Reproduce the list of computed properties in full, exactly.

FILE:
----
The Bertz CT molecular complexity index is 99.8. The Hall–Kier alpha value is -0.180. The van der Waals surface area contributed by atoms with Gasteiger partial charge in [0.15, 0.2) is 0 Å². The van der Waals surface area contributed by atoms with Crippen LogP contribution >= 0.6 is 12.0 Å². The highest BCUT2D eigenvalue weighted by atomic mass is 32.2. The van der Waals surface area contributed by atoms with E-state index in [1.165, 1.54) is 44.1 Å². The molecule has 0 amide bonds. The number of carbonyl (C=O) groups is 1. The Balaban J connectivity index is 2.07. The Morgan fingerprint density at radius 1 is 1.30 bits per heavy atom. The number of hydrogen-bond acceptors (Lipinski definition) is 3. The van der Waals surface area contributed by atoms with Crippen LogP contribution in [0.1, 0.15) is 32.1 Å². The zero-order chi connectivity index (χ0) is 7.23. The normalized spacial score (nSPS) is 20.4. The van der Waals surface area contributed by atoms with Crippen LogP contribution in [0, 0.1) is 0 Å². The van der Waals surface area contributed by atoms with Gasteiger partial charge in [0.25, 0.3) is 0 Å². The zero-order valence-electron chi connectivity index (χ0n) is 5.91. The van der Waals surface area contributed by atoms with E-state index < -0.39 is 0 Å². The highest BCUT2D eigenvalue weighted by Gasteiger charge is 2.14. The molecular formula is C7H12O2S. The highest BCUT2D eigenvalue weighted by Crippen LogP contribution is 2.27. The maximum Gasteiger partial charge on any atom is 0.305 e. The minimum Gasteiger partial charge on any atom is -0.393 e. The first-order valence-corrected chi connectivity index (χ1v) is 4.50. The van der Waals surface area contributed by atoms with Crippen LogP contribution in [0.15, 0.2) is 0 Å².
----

The Bertz CT molecular complexity index is 99.8. The Hall–Kier alpha value is -0.180. The van der Waals surface area contributed by atoms with Gasteiger partial charge in [0.15, 0.2) is 0 Å². The van der Waals surface area contributed by atoms with Crippen LogP contribution >= 0.6 is 12.0 Å². The highest BCUT2D eigenvalue weighted by atomic mass is 32.2. The van der Waals surface area contributed by atoms with E-state index in [1.165, 1.54) is 44.1 Å². The molecule has 0 amide bonds. The number of carbonyl (C=O) groups is 1. The Balaban J connectivity index is 2.07. The Morgan fingerprint density at radius 1 is 1.30 bits per heavy atom. The number of hydrogen-bond acceptors (Lipinski definition) is 3. The van der Waals surface area contributed by atoms with Crippen LogP contribution in [0.1, 0.15) is 32.1 Å². The zero-order chi connectivity index (χ0) is 7.23. The normalized spacial score (nSPS) is 20.4. The van der Waals surface area contributed by atoms with Crippen LogP contribution in [0, 0.1) is 0 Å². The van der Waals surface area contributed by atoms with Gasteiger partial charge in [0.25, 0.3) is 0 Å². The zero-order valence-electron chi connectivity index (χ0n) is 5.91. The van der Waals surface area contributed by atoms with E-state index < -0.39 is 0 Å². The highest BCUT2D eigenvalue weighted by Gasteiger charge is 2.14. The molecular formula is C7H12O2S. The highest BCUT2D eigenvalue weighted by Crippen LogP contribution is 2.27. The maximum Gasteiger partial charge on any atom is 0.305 e. The minimum Gasteiger partial charge on any atom is -0.393 e. The first-order valence-corrected chi connectivity index (χ1v) is 4.50. The van der Waals surface area contributed by atoms with Crippen LogP contribution in [0.15, 0.2) is 0 Å².